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Sixth Circuit: A Michigan Collapse Extension Overrides Exclusions for Cracking and Defective Design

In Joy Tabernacle — The New Testament Church v. State Farm Fire & Cas. Co., 2015 WL 3824733, 2015 U.S. App. LEXIS 10707 (6th Cir., Jun. 22, 2015), a unanimous panel of the federal Court of Appeals recently held that a collapse extension of coverage negates a policy’s exclusions for cracking and faulty workmanship and design because more specific provisions of a contract of insurance are controlling over general ones.  The court noted that any collapse necessarily entails “the cracking of beams and walls” and that giving effect to the exclusion under those circumstances would render the extension nugatory.  In addition, the defective design exclusion was ineffective because the collapse extension specifically recited that collapse caused at least in part

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Sixth Circuit: Growing Marijuana is Not the Same as Buying a Houseplant or Entertaining Visitors

Half of the states in this country have now legalized marijuana for medical use, and that has led to a number of small-scale growing operations in policyholders’ homes.  While not nearly as dangerous as cooking meth on the kitchen stove, such activities can nonetheless pose unacceptable risks of loss.  On Tuesday in Nationwide Mut. Fire Ins. Co. v. McDermott, 2015 WL 756206, 2015 U.S. App. LEXIS 3012 (6th Cir., Feb. 24, 2015), a unanimous panel of the Court of Appeals roundly rejected policyholder arguments that starting up such an operation did not represent a change in use or occupancy that the insured was required to bring to the insurer’s attention. In 2005, Kasey McDermott purchased a home in Bay City, Michigan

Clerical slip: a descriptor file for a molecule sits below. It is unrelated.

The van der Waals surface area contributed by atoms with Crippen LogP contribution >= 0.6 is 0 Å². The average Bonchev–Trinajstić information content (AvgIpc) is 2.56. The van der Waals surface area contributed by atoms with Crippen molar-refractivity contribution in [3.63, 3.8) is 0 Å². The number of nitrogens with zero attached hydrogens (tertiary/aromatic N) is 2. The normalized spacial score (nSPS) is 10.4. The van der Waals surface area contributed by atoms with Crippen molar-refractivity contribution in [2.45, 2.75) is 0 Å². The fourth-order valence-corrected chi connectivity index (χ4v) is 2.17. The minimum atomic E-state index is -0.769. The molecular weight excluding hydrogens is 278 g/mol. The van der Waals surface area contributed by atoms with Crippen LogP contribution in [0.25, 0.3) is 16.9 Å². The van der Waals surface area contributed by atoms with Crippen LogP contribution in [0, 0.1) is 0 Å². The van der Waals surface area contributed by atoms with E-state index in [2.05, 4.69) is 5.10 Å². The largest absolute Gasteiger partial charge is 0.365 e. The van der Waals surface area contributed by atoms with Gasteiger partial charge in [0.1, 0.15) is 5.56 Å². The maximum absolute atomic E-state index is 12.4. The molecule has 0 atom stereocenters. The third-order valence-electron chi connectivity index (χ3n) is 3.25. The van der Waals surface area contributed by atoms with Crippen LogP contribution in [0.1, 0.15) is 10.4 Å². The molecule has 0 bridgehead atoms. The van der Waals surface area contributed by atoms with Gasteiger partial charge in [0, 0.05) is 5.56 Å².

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Sixth Circuit Holds That Declines in Market Value are Not a Factor in Determining Actual Cash Value

In a case of first impression in Michigan, the federal Court of Appeals determined last month that general market conditions could not be considered when calculating actual cash value.  In Whitehouse Condominium Group, LLC v. Cincinnati Ins. Co., — Fed.Appx. —, 2014 WL 2743480 (6th Cir., June 17, 2014), the contract of insurance defined ACV as replacement cost less a number of factors including “obsolescence .”  The Sixth Circuit held that the word connoted only functional obsolescence as opposed to both functional and economic obsolescence. The policyholder owned a condominium building in Flint, Michigan that was heavily damaged by fire in November of 2010.  The policy afforded coverage for ACV, which was defined in the contract of insurance to mean

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About The Property Insurance Law Observer
For more than four decades, Cozen O’Connor has represented all types of property insurers in jurisdictions throughout the United States, and it is dedicated to keeping its clients abreast of developments that impact the insurance industry. The Property Insurance Law Observer will survey court decisions, enacted or proposed legislation, and regulatory activities from all 50 states. We will also include commentary on current issues and developing trends of interest to first-party insurers.
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